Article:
The Seattle Mariners are a mess, cramming a season's worth of fiascos (and just 13 wins) into 34 games. There was the
At 32, the next time Bradley plays 145 games or drives in 80 runs will be the first. To his credit, Bradley went to the club asking for help after personal and emotional issues became too much for him to bear.
"When you sit there and a grown man cries out for help, it's pretty humbling," Zduriencek said. "You want to help any way you can."
You have to root for a guy who has been overwhelmed trying to find emotional stability in his life and took a step back on his own. Baseball becomes secondary, but given that's what Bradley does best, the game can be a big part of his healing process. But here's the problem for the Mariners: they have no idea when Bradley is coming back and they still desperately need him to hit when he does.
"It's yet to be determined," Zduriencek said when asked about Bradley's return. "There's been progress. We're just going to be patient with this. There will be a time when we get a professional recommendation to play, and then it has to be in the player's comfort zone."
For now, Bradley is working out daily, but not under club supervision, as stipulated by the rules of the restricted list. Whenever he does get back, he immediately will be faced with the pressure of having to be a key hitter -- maybe even the most important one -- in the Seattle lineup.
"I still think he will be able to do that," Zduriencek said. "When he went down I thought he was swinging the bat well. You could see his impact on the lineup. He can hit, he takes pitches, he knows the strike zone, he's pretty advanced as far as those elements of the game, so to say we need him would be an understatement."
Bradley, aside from or because of his emotional issues, has hit nothing like an impact hitter for the past two years. In 145 games in that time, Bradley has hit .251/.368/.393 with 14 homers and 52 RBI. Then again, that makes him a veritable
Meanwhile, the Mariners embarrassed themselves with Napgate. Sad to say, sleeping in the clubhouse is done so often it's not exactly a baseball felony. But Seattle manager
What Wakamatsu did say, by his game management, was that he would rather have banjo-hitting
And yet whom do the Mariners blame? The reporter, of course -- the guy who was just doing his job, not sleeping on it. Lee and his teammates turned childish by saying they wouldn't speak if the reporter was at their locker.
You will be hard pressed to find a sorrier display of hitting than the Pirates have put on this week, and if you're lucky, you won't. Pittsburgh lost four consecutive games while scoring a total of five runs on 18 hits while batting .148. Worst of all, they went down hacking as if they wanted to get it over with as quickly as possible. This might be the worst hitting Pirates team in more than half a century. In the past four games entering Friday, the Pirates:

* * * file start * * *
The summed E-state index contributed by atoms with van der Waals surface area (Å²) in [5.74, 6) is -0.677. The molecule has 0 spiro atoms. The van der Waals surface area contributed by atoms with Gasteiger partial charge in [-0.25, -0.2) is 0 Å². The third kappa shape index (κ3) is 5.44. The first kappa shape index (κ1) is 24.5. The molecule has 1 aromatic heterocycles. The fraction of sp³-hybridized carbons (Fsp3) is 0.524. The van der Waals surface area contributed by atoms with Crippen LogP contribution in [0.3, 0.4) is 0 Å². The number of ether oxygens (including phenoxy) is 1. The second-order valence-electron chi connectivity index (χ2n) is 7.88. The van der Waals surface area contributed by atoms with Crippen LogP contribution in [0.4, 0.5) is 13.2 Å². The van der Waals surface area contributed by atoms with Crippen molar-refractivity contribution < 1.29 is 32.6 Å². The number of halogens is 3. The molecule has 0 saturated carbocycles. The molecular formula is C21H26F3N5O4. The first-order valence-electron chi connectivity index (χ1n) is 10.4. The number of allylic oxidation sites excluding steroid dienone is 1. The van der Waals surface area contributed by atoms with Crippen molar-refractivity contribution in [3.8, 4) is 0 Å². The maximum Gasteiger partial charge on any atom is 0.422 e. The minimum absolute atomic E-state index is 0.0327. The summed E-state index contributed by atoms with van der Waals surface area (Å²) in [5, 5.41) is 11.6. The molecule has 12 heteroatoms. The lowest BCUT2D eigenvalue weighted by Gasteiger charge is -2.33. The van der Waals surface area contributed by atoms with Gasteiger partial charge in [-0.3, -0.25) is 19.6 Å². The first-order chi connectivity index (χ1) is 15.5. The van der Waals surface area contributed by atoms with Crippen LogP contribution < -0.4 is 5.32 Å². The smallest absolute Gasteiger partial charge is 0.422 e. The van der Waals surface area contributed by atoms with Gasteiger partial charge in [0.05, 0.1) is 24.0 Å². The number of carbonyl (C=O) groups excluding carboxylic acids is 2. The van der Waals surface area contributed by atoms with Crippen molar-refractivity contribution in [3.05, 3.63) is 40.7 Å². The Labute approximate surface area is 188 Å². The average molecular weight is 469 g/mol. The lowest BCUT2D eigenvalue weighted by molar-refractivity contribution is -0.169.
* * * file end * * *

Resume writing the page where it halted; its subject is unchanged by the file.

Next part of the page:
• Became the first team in 10 years to go two straight games without a run or a walk (the 2000 Devil Rays were the last to go down so meekly).
• Saw only 457 pitches in four games, an average of 114 per game -- well below the NL average of 149.
• Saw only 192 pitches in back-to-back shutout losses to Cincinnati. They managed to get the count to three balls only three times in 56 at-bats in those two games.
Four games is a small sample, of course. But there are signs that the Pirates have systemic problems when it comes to showing significant growth in an offensive philosophy. Of the worst 35 regulars in the National League at pitches per plate appearance, five of them are Pirates:
This lack of quality at-bats is nothing new in Pittsburgh. Here is where the Pirates have ranked in OBP in the league since 2004: 12, 12, 13, 12, 15, 14, 15. This year Pittsburgh's offense has been bad even by Pittsburgh standards. The Pirates are averaging 3.45 runs per game. The last Pirates team that finished a season scoring less than three and a half runs per game was the 1952 club -- an outfit that lost 112 games.
It may be time to forget everything you've thought about how the American League is so much better than the National League. NL teams -- yes, the NL, a league with no DH and the awful Houston Astros -- are averaging more runs per game than the AL, 4.54-4.44.
The AL has four teams scoring fewer than four runs per game: the Angels, Indians, Mariners and Orioles. The Royals and White Sox are dreadful. That's almost half your league right there. Night after night there are too many matchups that are just not compelling.
True, the NL has the Pirates (run differential after 34 games: minus-97) and Astros (six hits, zero home runs by anybody under age 26). But the most exciting young players in baseball -- including the very young - are mostly in or coming to the NL, signaling the cycle of AL dominance is nearing an end.
The NL has outfielder
Hey, who knows? Maybe the NL will even win an All-Star Game this time. If I'm manager